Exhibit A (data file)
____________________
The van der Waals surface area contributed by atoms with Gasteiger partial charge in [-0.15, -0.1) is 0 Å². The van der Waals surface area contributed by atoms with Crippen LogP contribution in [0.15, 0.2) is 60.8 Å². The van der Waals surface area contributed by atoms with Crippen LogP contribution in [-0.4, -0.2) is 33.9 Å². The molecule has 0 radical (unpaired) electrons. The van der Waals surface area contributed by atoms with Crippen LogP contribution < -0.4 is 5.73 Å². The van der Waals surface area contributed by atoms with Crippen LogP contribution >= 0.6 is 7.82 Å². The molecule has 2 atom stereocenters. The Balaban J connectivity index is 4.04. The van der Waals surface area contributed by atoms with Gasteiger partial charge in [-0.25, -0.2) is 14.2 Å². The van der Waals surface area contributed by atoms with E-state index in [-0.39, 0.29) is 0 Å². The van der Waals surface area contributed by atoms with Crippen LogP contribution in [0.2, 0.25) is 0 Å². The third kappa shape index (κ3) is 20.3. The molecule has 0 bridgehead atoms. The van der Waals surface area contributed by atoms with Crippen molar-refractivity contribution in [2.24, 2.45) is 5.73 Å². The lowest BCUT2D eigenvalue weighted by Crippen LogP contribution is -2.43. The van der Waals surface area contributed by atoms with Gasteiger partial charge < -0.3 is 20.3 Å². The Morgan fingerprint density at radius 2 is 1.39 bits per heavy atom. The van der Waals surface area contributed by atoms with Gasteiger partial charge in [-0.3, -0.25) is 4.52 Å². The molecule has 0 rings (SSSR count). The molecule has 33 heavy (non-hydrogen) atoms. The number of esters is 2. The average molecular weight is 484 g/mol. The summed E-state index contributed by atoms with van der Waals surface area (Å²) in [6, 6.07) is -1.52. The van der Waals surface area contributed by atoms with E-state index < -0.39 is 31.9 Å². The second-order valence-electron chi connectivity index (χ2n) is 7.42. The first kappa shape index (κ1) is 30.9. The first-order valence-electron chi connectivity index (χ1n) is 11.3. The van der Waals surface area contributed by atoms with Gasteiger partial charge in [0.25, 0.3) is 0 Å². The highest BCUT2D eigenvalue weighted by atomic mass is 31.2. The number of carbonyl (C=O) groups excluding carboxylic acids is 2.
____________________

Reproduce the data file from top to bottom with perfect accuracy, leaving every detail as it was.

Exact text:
The van der Waals surface area contributed by atoms with Gasteiger partial charge in [-0.15, -0.1) is 0 Å². The van der Waals surface area contributed by atoms with Crippen LogP contribution in [0.15, 0.2) is 60.8 Å². The van der Waals surface area contributed by atoms with Crippen LogP contribution in [-0.4, -0.2) is 33.9 Å². The molecule has 0 radical (unpaired) electrons. The van der Waals surface area contributed by atoms with Crippen LogP contribution < -0.4 is 5.73 Å². The van der Waals surface area contributed by atoms with Crippen LogP contribution >= 0.6 is 7.82 Å². The molecule has 2 atom stereocenters. The Balaban J connectivity index is 4.04. The van der Waals surface area contributed by atoms with Gasteiger partial charge in [-0.25, -0.2) is 14.2 Å². The van der Waals surface area contributed by atoms with E-state index in [-0.39, 0.29) is 0 Å². The van der Waals surface area contributed by atoms with Crippen LogP contribution in [0.2, 0.25) is 0 Å². The third kappa shape index (κ3) is 20.3. The molecule has 0 bridgehead atoms. The van der Waals surface area contributed by atoms with Crippen molar-refractivity contribution in [2.24, 2.45) is 5.73 Å². The lowest BCUT2D eigenvalue weighted by Crippen LogP contribution is -2.43. The van der Waals surface area contributed by atoms with Gasteiger partial charge < -0.3 is 20.3 Å². The Morgan fingerprint density at radius 2 is 1.39 bits per heavy atom. The van der Waals surface area contributed by atoms with Gasteiger partial charge in [-0.3, -0.25) is 4.52 Å². The molecule has 0 rings (SSSR count). The molecule has 33 heavy (non-hydrogen) atoms. The number of esters is 2. The average molecular weight is 484 g/mol. The summed E-state index contributed by atoms with van der Waals surface area (Å²) in [6, 6.07) is -1.52. The van der Waals surface area contributed by atoms with E-state index < -0.39 is 31.9 Å². The second-order valence-electron chi connectivity index (χ2n) is 7.42. The first kappa shape index (κ1) is 30.9. The first-order valence-electron chi connectivity index (χ1n) is 11.3. The van der Waals surface area contributed by atoms with Gasteiger partial charge in [0.25, 0.3) is 0 Å². The highest BCUT2D eigenvalue weighted by atomic mass is 31.2. The number of carbonyl (C=O) groups excluding carboxylic acids is 2.